Thought Leadership

Valuing Water: Nigeria must tackle climate change to protect its water resources - WWD21

3 Mins read

“Climate change is the environmental challenge of this generation, and it is imperative that we act before it’s too late.”- John Delaney.

Life is not possible without water.

As one of the most important substances on earth, water is an element that is useful to living and non-living things. It is used for agriculture, recreation, industry and hydroelectricity. Water plays a pivotal role in improving health outcomes.

Water covers 71 percent of the earth’s surface and continuously moves between the atmosphere, land and sea. This is the process that makes water available to us; it is called the water cycle.

Image credit: Nigeria Health Watch

World Water Day is celebrated on the 22nd of March every year. The theme for this year’s celebration is ‘Valuing Water’. Water is a vital resource that should be valued and protected. Research has revealed that climate change has an increasingly negative effect on the water cycle, water quantity and the quality of existing water resources.

The Need for Value — Paying Close Attention to the Effects of Climate Change
Climate change is a change in temperature and rainfall in a region over a period of time. It destroys water sources and as a result, destroys livelihoods and health. Human activities like burning of fossil fuels (oil, natural gas and coal) add enormous amounts of greenhouse gases like carbon dioxide (CO2) to those naturally occurring in the atmosphere.

Nigeria’s CO2 emissions was 100.2 million tons in 2019. President Muhammed Buhari signed the Paris Agreement in 2016 where he committed to ensuring the country’s greenhouse gas emissions reduces by 20% by the year 2030.

Impact of Climate Change on the Quantity and Quality of Water and on Health
Climate change causes drought, particularly in places that have less rainfall. When water sources dry up, clean water becomes difficult to find. This poses threats on agriculture and affects food production and hydroelectric power supply. Flooding occurs as a result of increased precipitation and intense rainstorms. Flooding transports large volumes of water and contaminants into waterbodies, resulting in untreated pollutants directly entering waterways. This is harmful to health with over 46 million Nigerians still practicing open defecation. A study published in 2019 to ascertain the impact of flood disasters in Nigeria showed that Ajegunle, a community highly susceptible to floods in Lagos State, lost children to diarrheal outbreaks, malaria and typhoid fever resulting from stagnant and polluted drinking water.

Image credit: Nigeria Health Watch

The Need to Protect Water
As a nation we must protect water by reducing and mitigating the impact of climate change. Water needs to be protected as it travels around the world so that it maintains its quality and distribution. If we do not act now, the impact on our communities will be disastrous. We cannot make ‘new’ water, we need to protect the water that we already have so that man and the ecosystem can thrive. Now is the time to proffer solutions that will address the challenges of climate change before it is too late.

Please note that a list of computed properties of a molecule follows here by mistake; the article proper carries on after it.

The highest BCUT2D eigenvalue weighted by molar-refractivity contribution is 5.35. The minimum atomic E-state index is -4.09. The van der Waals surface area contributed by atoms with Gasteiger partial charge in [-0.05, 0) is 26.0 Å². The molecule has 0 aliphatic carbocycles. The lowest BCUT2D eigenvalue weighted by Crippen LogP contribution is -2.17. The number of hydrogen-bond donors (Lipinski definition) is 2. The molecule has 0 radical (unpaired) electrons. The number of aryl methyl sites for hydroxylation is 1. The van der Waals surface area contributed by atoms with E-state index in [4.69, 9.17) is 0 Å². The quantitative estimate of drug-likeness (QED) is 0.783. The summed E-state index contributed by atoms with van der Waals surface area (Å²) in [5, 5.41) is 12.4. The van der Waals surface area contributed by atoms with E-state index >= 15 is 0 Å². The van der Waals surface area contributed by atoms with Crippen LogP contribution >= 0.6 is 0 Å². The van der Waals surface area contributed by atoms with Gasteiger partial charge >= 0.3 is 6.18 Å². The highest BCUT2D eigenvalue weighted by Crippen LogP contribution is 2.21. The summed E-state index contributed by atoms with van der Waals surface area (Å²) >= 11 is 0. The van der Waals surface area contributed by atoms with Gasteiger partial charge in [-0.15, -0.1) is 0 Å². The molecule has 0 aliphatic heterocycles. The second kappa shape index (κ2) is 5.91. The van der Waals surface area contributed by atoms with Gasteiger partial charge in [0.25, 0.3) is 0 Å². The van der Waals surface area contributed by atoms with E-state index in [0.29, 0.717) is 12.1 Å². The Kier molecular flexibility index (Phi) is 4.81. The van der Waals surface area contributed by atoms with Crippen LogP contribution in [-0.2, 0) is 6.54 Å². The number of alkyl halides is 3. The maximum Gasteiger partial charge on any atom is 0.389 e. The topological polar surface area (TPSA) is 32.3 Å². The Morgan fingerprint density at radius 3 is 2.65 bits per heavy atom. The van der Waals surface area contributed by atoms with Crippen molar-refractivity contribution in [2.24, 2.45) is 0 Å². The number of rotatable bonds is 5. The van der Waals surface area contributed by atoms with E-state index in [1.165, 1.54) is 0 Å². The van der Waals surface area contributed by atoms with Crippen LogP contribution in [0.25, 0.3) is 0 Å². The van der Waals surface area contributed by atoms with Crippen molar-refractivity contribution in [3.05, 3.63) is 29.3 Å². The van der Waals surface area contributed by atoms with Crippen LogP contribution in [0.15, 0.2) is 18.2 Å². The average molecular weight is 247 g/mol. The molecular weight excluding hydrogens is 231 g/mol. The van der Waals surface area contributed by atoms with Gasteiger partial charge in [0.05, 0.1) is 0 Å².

Afforestation can help in addressing environmental degradation, particularly desertification, deforestation, erosion, and flooding as well as reducing the effects of climate change. The Great Green Wall is an African-led movement with the ambition to grow an 8,000 km natural green hedge across the entire width of Africa, making it one of the world’s natural wonders.

Image credit: Nigeria Health Watch

The National policy on Climate Change is the national document for climate activities in Nigeria. It identifies adaptation and mitigation interventions in key sectors in environment, agriculture, forestry, health, water resources, transport, ICT and communication that if properly implemented, can help to significantly promote low carbon in our environment and increase public awareness and involve private sector participation in tackling climate change. Advocates must continue to ask how well this policy is being implemented.

Nigeria must act quickly to enact evidence-based policies that address the threat of climate change on the nation’s bodies of water. There is a need to:

  • Reduce greenhouse gases to minimise the magnitude of climate change in our environment.
  • Improve energy efficiency by reducing activities that increases carbon dioxide in the atmosphere such as flaring of gas.
  • Protect public health, development, security and land and water resources from the potential threats posed by climate change by encouraging multi-sectoral interventions.
  • At the Nigerian government level, implement actions to improve water quality, water supplies and flood management.
  • Bring all stakeholders together to find innovative ways to tackle climate change in Nigeria so that it does not get out of hand.
Image credit: Nigeria Health Watch

Climate Change is not a ‘foreign matter’, an ‘oyibo issue’ or a ‘problem for those that have food to eat’. It is a global issue and it is a Nigerian issue that is affecting Nigerian lives every single day. From the farmer in Delta State who suffers from contamination of the water he needs for irrigation by oil drilling residue, to the truck driver in Rivers State who drives through soot just to get to his destination on time. Climate change is a Nigerian issue. Its adverse impact on our water resources means we all must work to tackle it because water is life.

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